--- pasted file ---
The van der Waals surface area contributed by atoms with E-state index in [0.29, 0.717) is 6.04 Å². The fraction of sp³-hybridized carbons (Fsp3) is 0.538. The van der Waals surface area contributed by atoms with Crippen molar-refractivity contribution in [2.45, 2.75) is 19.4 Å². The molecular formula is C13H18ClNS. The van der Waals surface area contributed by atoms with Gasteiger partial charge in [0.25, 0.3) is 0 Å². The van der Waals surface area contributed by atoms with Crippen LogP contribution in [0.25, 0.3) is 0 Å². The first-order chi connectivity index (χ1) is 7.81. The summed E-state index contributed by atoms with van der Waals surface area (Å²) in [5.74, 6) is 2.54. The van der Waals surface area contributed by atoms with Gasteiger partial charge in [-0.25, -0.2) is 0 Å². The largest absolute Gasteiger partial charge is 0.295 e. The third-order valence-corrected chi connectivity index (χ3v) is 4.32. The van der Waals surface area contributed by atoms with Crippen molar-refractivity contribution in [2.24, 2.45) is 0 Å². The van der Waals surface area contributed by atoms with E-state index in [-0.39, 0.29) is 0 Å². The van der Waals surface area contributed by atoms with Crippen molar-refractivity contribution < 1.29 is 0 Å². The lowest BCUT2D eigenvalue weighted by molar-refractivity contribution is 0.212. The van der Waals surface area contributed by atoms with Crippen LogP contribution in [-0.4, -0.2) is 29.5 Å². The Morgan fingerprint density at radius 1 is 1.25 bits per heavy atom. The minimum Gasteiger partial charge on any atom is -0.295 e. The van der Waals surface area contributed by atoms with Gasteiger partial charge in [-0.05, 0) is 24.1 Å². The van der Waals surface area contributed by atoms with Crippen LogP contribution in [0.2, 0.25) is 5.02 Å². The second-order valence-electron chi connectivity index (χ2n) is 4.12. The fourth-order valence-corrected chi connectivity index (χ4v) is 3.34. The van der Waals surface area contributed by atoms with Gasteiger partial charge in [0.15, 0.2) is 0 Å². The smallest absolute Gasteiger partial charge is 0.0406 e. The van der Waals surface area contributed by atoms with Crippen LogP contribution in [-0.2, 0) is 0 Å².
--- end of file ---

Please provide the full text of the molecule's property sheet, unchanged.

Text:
The van der Waals surface area contributed by atoms with E-state index in [0.29, 0.717) is 6.04 Å². The fraction of sp³-hybridized carbons (Fsp3) is 0.538. The van der Waals surface area contributed by atoms with Crippen molar-refractivity contribution in [2.45, 2.75) is 19.4 Å². The molecular formula is C13H18ClNS. The van der Waals surface area contributed by atoms with Gasteiger partial charge in [0.25, 0.3) is 0 Å². The van der Waals surface area contributed by atoms with Crippen LogP contribution in [0.25, 0.3) is 0 Å². The first-order chi connectivity index (χ1) is 7.81. The summed E-state index contributed by atoms with van der Waals surface area (Å²) in [5.74, 6) is 2.54. The van der Waals surface area contributed by atoms with Gasteiger partial charge in [-0.25, -0.2) is 0 Å². The largest absolute Gasteiger partial charge is 0.295 e. The third-order valence-corrected chi connectivity index (χ3v) is 4.32. The van der Waals surface area contributed by atoms with Crippen molar-refractivity contribution in [2.24, 2.45) is 0 Å². The van der Waals surface area contributed by atoms with E-state index in [-0.39, 0.29) is 0 Å². The van der Waals surface area contributed by atoms with Crippen molar-refractivity contribution < 1.29 is 0 Å². The lowest BCUT2D eigenvalue weighted by molar-refractivity contribution is 0.212. The van der Waals surface area contributed by atoms with Crippen LogP contribution in [-0.4, -0.2) is 29.5 Å². The Morgan fingerprint density at radius 1 is 1.25 bits per heavy atom. The minimum Gasteiger partial charge on any atom is -0.295 e. The van der Waals surface area contributed by atoms with Gasteiger partial charge in [-0.05, 0) is 24.1 Å². The van der Waals surface area contributed by atoms with Crippen LogP contribution in [0.2, 0.25) is 5.02 Å². The second-order valence-electron chi connectivity index (χ2n) is 4.12. The fourth-order valence-corrected chi connectivity index (χ4v) is 3.34. The van der Waals surface area contributed by atoms with Gasteiger partial charge in [0.15, 0.2) is 0 Å². The smallest absolute Gasteiger partial charge is 0.0406 e. The van der Waals surface area contributed by atoms with Crippen LogP contribution in [-0.2, 0) is 0 Å².